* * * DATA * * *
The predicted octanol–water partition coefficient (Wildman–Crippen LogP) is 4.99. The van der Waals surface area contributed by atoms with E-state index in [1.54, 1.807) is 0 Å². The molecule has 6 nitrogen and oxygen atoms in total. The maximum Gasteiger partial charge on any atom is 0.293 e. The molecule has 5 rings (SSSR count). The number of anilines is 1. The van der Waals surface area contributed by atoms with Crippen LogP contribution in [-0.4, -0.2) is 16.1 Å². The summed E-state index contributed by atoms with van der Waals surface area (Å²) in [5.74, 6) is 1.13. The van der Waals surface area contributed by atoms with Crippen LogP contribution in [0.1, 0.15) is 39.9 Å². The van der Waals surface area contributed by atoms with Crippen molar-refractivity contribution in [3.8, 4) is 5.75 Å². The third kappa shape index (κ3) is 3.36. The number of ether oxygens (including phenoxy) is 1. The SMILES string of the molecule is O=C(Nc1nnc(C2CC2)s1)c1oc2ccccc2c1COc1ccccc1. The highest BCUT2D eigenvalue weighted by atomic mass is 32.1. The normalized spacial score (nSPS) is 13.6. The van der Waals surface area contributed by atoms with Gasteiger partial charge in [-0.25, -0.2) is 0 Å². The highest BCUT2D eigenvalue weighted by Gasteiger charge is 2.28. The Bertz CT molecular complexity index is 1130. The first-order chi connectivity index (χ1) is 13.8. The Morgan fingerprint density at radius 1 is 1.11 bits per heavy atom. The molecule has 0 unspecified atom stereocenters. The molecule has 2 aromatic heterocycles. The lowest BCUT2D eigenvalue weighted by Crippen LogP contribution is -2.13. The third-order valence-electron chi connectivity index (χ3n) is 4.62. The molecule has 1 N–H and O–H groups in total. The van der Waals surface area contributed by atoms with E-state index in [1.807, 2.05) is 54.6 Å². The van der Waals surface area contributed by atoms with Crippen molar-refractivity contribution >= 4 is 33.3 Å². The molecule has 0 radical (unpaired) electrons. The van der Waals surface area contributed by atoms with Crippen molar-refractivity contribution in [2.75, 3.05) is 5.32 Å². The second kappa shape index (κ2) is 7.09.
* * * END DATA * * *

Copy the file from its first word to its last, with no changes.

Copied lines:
The predicted octanol–water partition coefficient (Wildman–Crippen LogP) is 4.99. The van der Waals surface area contributed by atoms with E-state index in [1.54, 1.807) is 0 Å². The molecule has 6 nitrogen and oxygen atoms in total. The maximum Gasteiger partial charge on any atom is 0.293 e. The molecule has 5 rings (SSSR count). The number of anilines is 1. The van der Waals surface area contributed by atoms with Crippen LogP contribution in [-0.4, -0.2) is 16.1 Å². The summed E-state index contributed by atoms with van der Waals surface area (Å²) in [5.74, 6) is 1.13. The van der Waals surface area contributed by atoms with Crippen LogP contribution in [0.1, 0.15) is 39.9 Å². The van der Waals surface area contributed by atoms with Crippen molar-refractivity contribution in [3.8, 4) is 5.75 Å². The third kappa shape index (κ3) is 3.36. The number of ether oxygens (including phenoxy) is 1. The SMILES string of the molecule is O=C(Nc1nnc(C2CC2)s1)c1oc2ccccc2c1COc1ccccc1. The highest BCUT2D eigenvalue weighted by atomic mass is 32.1. The normalized spacial score (nSPS) is 13.6. The van der Waals surface area contributed by atoms with Gasteiger partial charge in [-0.25, -0.2) is 0 Å². The highest BCUT2D eigenvalue weighted by Gasteiger charge is 2.28. The Bertz CT molecular complexity index is 1130. The first-order chi connectivity index (χ1) is 13.8. The Morgan fingerprint density at radius 1 is 1.11 bits per heavy atom. The molecule has 0 unspecified atom stereocenters. The molecule has 2 aromatic heterocycles. The lowest BCUT2D eigenvalue weighted by Crippen LogP contribution is -2.13. The third-order valence-electron chi connectivity index (χ3n) is 4.62. The molecule has 1 N–H and O–H groups in total. The van der Waals surface area contributed by atoms with E-state index in [1.807, 2.05) is 54.6 Å². The van der Waals surface area contributed by atoms with Crippen molar-refractivity contribution >= 4 is 33.3 Å². The molecule has 0 radical (unpaired) electrons. The van der Waals surface area contributed by atoms with Crippen molar-refractivity contribution in [2.75, 3.05) is 5.32 Å². The second kappa shape index (κ2) is 7.09.